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"Kindergarten teachers get to do art and playtime; the upper grades are more academic." If I had a nickel for every time I heard that, I'd have an incredible listening center! To outsiders, Kindergarten is filled with playtime, painting, and learning to write the ABC's. However, Kindergarten is packed with reading, adding, and writing several sentences on a focused topic—how the times have changed! Many state-adopted curriculums link a child's ability to print letters to his or her ability to "write" a sentence. I want to step away from this criterion by allowing my students to begin the writing process where it is developmentally appropriate and where written language has historically began—in drawing pictures.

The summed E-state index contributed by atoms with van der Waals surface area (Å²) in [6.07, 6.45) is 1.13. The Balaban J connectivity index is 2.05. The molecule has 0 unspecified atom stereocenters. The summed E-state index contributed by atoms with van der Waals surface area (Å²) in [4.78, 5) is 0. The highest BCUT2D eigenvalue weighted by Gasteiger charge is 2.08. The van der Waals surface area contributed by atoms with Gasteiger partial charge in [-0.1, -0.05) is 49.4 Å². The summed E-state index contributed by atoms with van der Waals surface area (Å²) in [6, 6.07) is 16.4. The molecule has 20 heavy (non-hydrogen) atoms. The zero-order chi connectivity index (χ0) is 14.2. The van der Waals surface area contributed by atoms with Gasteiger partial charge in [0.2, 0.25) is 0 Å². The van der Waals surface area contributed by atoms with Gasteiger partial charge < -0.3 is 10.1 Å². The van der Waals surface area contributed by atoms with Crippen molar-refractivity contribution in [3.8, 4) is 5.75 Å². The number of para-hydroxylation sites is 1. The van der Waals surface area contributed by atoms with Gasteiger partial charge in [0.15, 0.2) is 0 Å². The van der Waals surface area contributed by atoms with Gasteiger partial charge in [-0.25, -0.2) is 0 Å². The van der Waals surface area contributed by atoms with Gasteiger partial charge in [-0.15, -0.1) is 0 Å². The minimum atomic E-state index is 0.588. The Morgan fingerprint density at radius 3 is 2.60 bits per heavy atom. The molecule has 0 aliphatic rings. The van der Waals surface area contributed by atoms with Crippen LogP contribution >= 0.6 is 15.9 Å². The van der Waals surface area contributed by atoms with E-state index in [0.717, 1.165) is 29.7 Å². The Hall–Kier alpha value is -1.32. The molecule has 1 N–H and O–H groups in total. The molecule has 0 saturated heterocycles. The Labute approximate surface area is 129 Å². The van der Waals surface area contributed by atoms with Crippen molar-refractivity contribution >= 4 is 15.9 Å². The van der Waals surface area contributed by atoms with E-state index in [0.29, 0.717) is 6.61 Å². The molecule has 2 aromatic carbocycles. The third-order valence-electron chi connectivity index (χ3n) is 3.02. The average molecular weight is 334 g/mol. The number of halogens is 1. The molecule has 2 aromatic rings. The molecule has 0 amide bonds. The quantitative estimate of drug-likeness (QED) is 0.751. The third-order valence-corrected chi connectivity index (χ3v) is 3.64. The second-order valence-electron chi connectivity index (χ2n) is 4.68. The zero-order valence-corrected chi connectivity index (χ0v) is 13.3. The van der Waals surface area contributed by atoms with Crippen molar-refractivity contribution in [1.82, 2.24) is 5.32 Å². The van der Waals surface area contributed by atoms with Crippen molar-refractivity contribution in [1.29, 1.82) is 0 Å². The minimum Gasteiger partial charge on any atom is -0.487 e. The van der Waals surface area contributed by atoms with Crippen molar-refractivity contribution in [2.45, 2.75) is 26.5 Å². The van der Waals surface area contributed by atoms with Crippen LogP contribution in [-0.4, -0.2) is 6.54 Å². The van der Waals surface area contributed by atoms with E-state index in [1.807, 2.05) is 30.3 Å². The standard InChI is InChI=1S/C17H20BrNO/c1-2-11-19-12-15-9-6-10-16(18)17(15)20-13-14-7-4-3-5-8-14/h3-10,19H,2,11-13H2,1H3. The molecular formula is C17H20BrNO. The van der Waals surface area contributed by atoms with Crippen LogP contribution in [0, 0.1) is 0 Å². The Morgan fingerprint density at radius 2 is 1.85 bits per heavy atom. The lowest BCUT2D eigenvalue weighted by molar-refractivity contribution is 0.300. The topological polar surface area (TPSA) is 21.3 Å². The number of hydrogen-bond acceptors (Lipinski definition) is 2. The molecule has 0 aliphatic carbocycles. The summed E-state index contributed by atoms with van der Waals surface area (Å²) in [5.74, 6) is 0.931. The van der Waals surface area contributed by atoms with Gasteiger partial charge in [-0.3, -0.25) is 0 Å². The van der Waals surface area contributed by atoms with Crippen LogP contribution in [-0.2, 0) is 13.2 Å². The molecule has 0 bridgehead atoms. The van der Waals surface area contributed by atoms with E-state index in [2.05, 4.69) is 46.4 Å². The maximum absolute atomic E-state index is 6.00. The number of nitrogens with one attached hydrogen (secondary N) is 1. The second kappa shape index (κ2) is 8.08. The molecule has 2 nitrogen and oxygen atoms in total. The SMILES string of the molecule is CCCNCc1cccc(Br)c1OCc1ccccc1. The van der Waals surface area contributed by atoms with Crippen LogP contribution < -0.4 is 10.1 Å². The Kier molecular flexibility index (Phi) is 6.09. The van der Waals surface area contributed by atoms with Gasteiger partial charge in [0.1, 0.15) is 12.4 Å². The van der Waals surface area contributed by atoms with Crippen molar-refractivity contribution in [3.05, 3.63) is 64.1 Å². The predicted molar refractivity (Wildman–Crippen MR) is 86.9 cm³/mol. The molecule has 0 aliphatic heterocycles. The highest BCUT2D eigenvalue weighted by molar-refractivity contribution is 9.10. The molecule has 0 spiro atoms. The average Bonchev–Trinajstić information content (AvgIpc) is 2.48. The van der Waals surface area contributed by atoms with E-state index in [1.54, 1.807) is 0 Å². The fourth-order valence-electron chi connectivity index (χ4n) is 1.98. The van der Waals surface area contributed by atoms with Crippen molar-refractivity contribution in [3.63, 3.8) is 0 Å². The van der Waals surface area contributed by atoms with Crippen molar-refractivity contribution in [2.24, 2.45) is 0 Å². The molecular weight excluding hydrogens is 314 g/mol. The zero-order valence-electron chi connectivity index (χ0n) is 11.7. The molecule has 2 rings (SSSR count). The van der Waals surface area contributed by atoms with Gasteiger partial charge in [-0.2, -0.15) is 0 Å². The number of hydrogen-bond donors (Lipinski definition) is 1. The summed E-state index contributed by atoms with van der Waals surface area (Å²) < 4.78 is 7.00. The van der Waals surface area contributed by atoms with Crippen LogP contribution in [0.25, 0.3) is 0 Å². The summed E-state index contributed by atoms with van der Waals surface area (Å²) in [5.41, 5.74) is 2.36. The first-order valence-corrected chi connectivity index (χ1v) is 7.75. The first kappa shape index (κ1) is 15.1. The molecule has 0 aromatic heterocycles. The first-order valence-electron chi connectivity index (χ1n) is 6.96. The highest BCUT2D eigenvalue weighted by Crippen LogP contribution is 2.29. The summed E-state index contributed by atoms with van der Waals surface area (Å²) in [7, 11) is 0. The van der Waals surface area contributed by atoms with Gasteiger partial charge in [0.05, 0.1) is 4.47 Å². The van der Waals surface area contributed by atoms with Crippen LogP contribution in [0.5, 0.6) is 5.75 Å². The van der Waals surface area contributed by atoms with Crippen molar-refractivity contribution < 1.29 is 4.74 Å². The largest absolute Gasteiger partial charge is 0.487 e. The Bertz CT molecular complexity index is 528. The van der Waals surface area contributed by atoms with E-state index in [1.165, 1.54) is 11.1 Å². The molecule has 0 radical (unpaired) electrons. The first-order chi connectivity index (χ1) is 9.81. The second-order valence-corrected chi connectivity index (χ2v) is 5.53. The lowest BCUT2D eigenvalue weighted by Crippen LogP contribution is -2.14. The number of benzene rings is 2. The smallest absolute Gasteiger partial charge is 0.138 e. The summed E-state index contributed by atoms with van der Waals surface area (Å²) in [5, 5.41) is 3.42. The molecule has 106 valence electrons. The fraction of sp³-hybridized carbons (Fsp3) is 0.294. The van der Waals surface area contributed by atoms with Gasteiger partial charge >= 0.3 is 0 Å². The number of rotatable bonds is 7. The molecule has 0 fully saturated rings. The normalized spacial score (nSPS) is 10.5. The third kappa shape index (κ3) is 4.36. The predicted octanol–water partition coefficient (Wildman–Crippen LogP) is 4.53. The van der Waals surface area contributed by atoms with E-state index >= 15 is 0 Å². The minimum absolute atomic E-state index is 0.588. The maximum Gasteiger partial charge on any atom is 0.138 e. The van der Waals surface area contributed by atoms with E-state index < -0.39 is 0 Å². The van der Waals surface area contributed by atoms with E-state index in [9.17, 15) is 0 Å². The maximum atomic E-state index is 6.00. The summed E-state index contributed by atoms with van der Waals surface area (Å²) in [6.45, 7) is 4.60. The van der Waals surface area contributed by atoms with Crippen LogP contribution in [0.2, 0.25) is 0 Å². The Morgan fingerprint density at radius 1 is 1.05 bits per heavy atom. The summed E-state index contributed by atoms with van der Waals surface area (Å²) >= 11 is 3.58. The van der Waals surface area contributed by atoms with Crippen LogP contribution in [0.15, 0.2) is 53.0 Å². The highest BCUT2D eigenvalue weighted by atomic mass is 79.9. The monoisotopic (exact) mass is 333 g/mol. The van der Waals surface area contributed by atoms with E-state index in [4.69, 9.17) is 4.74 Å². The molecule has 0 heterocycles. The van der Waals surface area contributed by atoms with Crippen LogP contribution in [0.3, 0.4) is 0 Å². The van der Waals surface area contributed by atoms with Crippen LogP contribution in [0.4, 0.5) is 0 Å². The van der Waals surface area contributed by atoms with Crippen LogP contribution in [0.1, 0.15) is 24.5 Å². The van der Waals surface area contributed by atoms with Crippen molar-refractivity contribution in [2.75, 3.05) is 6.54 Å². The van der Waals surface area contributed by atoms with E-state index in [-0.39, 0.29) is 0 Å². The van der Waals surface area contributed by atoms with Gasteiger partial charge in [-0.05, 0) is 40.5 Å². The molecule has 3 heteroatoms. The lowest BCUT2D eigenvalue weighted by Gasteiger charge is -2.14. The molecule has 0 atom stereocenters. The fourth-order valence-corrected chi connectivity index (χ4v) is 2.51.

As Kindergarten is often a child's first academic experience, I want my students to develop an enthusiasm for and confidence in their ability to "write." They need to understand that drawing pictures is a great way to share their ideas and that it is historically how many forms of written language were created. With this knowledge, they will feel a sense of pride in the work they create and will be eager to take the next steps in the writing process.
(Recommended for English, Grade K)
Number 16 of the periodical On Common Ground
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